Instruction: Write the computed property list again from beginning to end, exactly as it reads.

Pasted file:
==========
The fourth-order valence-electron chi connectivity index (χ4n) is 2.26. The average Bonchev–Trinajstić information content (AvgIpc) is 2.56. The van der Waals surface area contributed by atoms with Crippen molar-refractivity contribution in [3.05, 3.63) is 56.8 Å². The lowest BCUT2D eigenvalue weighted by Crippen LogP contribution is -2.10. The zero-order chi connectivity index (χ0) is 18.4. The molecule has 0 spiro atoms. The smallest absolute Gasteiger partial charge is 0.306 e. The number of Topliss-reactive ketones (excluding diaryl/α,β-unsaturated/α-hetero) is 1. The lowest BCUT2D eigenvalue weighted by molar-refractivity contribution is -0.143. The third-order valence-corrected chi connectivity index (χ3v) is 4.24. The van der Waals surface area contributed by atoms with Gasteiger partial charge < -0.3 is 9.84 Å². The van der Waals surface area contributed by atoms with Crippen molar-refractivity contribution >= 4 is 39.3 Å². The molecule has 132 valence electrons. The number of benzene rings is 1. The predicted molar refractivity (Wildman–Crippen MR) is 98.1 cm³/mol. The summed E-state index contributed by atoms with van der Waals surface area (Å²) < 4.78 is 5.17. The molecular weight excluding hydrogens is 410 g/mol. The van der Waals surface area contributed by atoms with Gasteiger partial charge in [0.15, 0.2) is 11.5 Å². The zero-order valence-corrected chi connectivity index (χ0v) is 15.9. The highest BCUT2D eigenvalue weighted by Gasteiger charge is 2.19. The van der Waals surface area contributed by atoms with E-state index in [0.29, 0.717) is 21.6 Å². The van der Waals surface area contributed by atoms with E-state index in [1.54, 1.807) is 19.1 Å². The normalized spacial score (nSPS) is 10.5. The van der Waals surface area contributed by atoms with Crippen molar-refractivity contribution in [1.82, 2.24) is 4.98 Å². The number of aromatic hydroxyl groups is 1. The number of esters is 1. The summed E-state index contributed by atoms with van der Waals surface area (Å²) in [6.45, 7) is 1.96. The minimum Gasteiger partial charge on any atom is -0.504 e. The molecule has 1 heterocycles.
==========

The fourth-order valence-electron chi connectivity index (χ4n) is 2.26. The average Bonchev–Trinajstić information content (AvgIpc) is 2.56. The van der Waals surface area contributed by atoms with Crippen molar-refractivity contribution in [3.05, 3.63) is 56.8 Å². The lowest BCUT2D eigenvalue weighted by Crippen LogP contribution is -2.10. The zero-order chi connectivity index (χ0) is 18.4. The molecule has 0 spiro atoms. The smallest absolute Gasteiger partial charge is 0.306 e. The number of Topliss-reactive ketones (excluding diaryl/α,β-unsaturated/α-hetero) is 1. The lowest BCUT2D eigenvalue weighted by molar-refractivity contribution is -0.143. The third-order valence-corrected chi connectivity index (χ3v) is 4.24. The van der Waals surface area contributed by atoms with Gasteiger partial charge < -0.3 is 9.84 Å². The van der Waals surface area contributed by atoms with Crippen molar-refractivity contribution >= 4 is 39.3 Å². The molecule has 132 valence electrons. The number of benzene rings is 1. The predicted molar refractivity (Wildman–Crippen MR) is 98.1 cm³/mol. The summed E-state index contributed by atoms with van der Waals surface area (Å²) < 4.78 is 5.17. The molecular weight excluding hydrogens is 410 g/mol. The van der Waals surface area contributed by atoms with Gasteiger partial charge in [0.15, 0.2) is 11.5 Å². The zero-order valence-corrected chi connectivity index (χ0v) is 15.9. The highest BCUT2D eigenvalue weighted by Gasteiger charge is 2.19. The van der Waals surface area contributed by atoms with E-state index in [0.29, 0.717) is 21.6 Å². The van der Waals surface area contributed by atoms with E-state index in [1.54, 1.807) is 19.1 Å². The normalized spacial score (nSPS) is 10.5. The van der Waals surface area contributed by atoms with Crippen molar-refractivity contribution in [1.82, 2.24) is 4.98 Å². The number of aromatic hydroxyl groups is 1. The number of esters is 1. The summed E-state index contributed by atoms with van der Waals surface area (Å²) in [6.45, 7) is 1.96. The minimum Gasteiger partial charge on any atom is -0.504 e. The molecule has 1 heterocycles.